After glowing reviews and a very long year, The Crown has returned to Netflix with season two, and it’s already making quite the statement.
The first season was a masterclass in top quality television, its huge budget put to very good use with gorgeous production design and a fantastic cast. Focused around the young Queen Elizabeth in her years before and just after her coronation, she was surrounded by dilemmas, from a restless husband to a bullish prime minister and a heartbroken sister. It was all stirring drama, with Peter Morgan’s screenplay taking the historical events that we know and imagining all the conversations that we didn’t see behind the scenes.
Clearly aware of how very present its two central inspirations still are, it was cautious too. The rumoured affairs of the Duke of Edinburgh were implied with just the slightest of hints, and they sidestepped the risk of causing controversy by focusing a large chunk of time on verifiable political clashes.
The same cannot be said for season two, beginning in 1956 and jumping straight into the topic of (in reality, speculated) infidelity. It’s definitely up for debate as to whether this new boldness in the face of its subjects is fair – after all, the royal family may find this choice disrespectful – yet no one can deny that it makes for higher stakes and in turn, even more engrossing drama.
We’re first presented with a pre-credits scene, in which Elizabeth and Philip are having an angry discussion following his five-month tour abroad. In just a few minutes, the D-word of Divorce is already thrown out and dismissed, acknowledged as impossible for them. It’s notable that this scene provides a perfect contrast to the pre-credits scene in season one, where Elizabeth and Philip are newly in love and in the midst of a flurry of wedding preparations. Here, the fairytale is definitely over. Now, the work in their marriage begins.
It’s difficult not to have sympathy for the Elizabeth of The Crown. Philip is portrayed as a chronic complainer, who occasionally redeems himself with a charm that is utterly winning but so very unpredictable. You can see that she loves him and will do anything to make it work for them, and you can’t help but empathise with the suppressed pain that his behaviour leaves her with. Marriage is hard work, but it’s super hard work when you’re married to someone like Philip. All Elizabeth can do is bargain, stating –
‘What will make it easier for you to be in, not out?’
As is consistent with her husband, that comment is met with the standard defensive scorn.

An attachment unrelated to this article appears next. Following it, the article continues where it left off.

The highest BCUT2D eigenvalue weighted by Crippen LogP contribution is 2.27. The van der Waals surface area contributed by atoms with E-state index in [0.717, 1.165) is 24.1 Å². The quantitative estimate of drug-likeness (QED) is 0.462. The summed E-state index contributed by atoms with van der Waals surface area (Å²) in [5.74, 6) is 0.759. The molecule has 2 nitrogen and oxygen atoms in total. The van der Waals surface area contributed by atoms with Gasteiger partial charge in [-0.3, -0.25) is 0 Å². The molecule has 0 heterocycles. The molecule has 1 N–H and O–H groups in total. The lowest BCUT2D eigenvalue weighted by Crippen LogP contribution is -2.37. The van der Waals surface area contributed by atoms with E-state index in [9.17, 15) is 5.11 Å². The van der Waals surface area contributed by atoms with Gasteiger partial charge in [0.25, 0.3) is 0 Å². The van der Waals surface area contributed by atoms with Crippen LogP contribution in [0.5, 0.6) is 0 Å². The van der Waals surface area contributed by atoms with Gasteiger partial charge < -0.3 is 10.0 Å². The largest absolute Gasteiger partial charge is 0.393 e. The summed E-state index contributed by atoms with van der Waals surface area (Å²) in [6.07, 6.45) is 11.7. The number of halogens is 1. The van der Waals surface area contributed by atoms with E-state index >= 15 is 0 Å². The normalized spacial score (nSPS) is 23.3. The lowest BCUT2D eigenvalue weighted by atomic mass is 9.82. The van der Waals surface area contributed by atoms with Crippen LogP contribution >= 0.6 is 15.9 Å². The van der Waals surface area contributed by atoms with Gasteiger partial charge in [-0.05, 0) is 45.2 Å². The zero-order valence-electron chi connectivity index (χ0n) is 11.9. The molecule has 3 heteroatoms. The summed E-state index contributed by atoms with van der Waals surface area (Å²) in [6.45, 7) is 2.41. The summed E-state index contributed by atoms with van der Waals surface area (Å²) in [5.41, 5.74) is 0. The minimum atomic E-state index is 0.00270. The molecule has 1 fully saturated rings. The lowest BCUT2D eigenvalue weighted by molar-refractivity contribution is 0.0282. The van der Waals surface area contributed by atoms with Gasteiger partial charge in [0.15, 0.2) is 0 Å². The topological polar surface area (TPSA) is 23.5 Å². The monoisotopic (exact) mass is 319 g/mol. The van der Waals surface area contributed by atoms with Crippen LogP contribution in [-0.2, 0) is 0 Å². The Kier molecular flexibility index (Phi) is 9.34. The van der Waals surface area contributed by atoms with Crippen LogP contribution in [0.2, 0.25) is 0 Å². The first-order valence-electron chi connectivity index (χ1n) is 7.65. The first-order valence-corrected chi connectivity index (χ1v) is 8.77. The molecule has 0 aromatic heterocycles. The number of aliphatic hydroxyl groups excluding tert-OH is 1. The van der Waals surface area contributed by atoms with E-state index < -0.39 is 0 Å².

Following this terse conversation, the show pulls us back to five months earlier, directly after the events of the season one finale. It’s a much happier picture of their marriage at first, until Elizabeth finds a miniature portrait of Galina Ulanova, a famed Russian ballerina, in his briefcase. She doesn’t confront him but pushes down all her turmoil and distress until he leaves for his tour. Claire Foy is as fantastic as ever, silently burning with rage without ever giving her true emotions away. The direction by Philip Martin is effective here too – from the moment that Elizabeth discovers the picture, the camera rocks and shifts, becoming agitated in a series that tends to rely on strong, static shots.
For those interested in historical context, the real life rumours about Philip’s fidelity didn’t generally extend to Ulanova. She visited the UK just once in 1956 and the Queen did indeed go to see her perform. Nevertheless, there wasn’t really speculation about her and the Queen’s husband, although the press did make claims that the royal marriage was in trouble following Philip’s tour. In fact, the big tabloid headlines that did get everyone talking were eight years earlier, when Philip took actress Pat Kirkwood out to dinner among the public, causing a stir in the media. The Crown‘s choice of potential lover here might be another side effect of their cautious approach in season one – or perhaps, they didn’t want to rock the fictional portrayal of Elizabeth’s marriage too soon for viewers.
Either way, we’re now left wondering how much further the show will push their active acknowledgement of old rumours, and how far they’re willing to take a risk for the drama. Meanwhile, we also meet Margaret again, still heartbroken and now sleeping off numerous hangovers. Greg Wise as Philip’s uncle gets a surprising appearance here, in an affecting scene that acknowledges the publicly known facts around the Earl of Mountbatten’s own marriage.
There’s also some political stuff in there too, if you’re actually watching The Crown for that. Ok, just (half) kidding! You can’t have the story of the royal family without the politicians that run the country, of course, and it does provide some solid historical context. Here, we’re instantly plunged into the Suez Crisis, as a hopeless Anthony Eden works to improve his own political reputation, as well as settle some petty grudges at the same time.
The Crown‘s season two is off to a rollicking start, bringing in the big guns when we would have still pleasantly enjoyed lower stakes. I’m not complaining – it’s going to be that much more fascinating for that courage, not least in continuing to provoke debate in their decisions when dramatising of the lives of the royals. Now, time to start episode two.